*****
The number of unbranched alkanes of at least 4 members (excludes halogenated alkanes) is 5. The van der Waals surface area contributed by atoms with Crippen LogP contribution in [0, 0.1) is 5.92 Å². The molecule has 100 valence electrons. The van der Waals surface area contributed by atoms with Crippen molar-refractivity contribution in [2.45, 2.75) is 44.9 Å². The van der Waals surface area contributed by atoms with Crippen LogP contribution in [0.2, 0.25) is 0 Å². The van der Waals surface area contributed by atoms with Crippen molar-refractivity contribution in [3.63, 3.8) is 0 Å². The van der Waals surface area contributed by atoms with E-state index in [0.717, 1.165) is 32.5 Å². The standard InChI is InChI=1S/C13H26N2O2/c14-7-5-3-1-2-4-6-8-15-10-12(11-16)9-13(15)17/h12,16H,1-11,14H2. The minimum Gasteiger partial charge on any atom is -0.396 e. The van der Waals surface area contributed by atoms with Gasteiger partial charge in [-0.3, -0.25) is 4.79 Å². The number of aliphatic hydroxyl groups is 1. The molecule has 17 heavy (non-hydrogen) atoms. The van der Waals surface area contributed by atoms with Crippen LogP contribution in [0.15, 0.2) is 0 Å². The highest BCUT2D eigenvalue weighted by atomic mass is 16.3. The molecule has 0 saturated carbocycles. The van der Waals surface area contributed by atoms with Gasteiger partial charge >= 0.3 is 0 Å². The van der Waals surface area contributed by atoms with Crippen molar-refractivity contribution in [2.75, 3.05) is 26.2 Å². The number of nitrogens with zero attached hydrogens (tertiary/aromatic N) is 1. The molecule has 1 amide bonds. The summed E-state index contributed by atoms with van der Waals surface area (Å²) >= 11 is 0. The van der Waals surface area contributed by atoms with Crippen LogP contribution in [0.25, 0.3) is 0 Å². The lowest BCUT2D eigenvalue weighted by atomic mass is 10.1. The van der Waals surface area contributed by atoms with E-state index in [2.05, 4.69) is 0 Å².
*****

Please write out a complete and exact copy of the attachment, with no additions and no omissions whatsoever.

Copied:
The number of unbranched alkanes of at least 4 members (excludes halogenated alkanes) is 5. The van der Waals surface area contributed by atoms with Crippen LogP contribution in [0, 0.1) is 5.92 Å². The molecule has 100 valence electrons. The van der Waals surface area contributed by atoms with Crippen molar-refractivity contribution in [2.45, 2.75) is 44.9 Å². The van der Waals surface area contributed by atoms with Crippen LogP contribution in [0.2, 0.25) is 0 Å². The van der Waals surface area contributed by atoms with Crippen molar-refractivity contribution in [3.63, 3.8) is 0 Å². The van der Waals surface area contributed by atoms with E-state index in [0.717, 1.165) is 32.5 Å². The standard InChI is InChI=1S/C13H26N2O2/c14-7-5-3-1-2-4-6-8-15-10-12(11-16)9-13(15)17/h12,16H,1-11,14H2. The minimum Gasteiger partial charge on any atom is -0.396 e. The van der Waals surface area contributed by atoms with Gasteiger partial charge in [-0.3, -0.25) is 4.79 Å². The number of aliphatic hydroxyl groups is 1. The molecule has 17 heavy (non-hydrogen) atoms. The van der Waals surface area contributed by atoms with Crippen LogP contribution in [0.15, 0.2) is 0 Å². The highest BCUT2D eigenvalue weighted by atomic mass is 16.3. The molecule has 0 saturated carbocycles. The van der Waals surface area contributed by atoms with Gasteiger partial charge >= 0.3 is 0 Å². The van der Waals surface area contributed by atoms with Crippen molar-refractivity contribution in [2.75, 3.05) is 26.2 Å². The number of nitrogens with zero attached hydrogens (tertiary/aromatic N) is 1. The molecule has 1 amide bonds. The summed E-state index contributed by atoms with van der Waals surface area (Å²) >= 11 is 0. The van der Waals surface area contributed by atoms with Crippen LogP contribution in [0.25, 0.3) is 0 Å². The lowest BCUT2D eigenvalue weighted by atomic mass is 10.1. The van der Waals surface area contributed by atoms with E-state index in [2.05, 4.69) is 0 Å².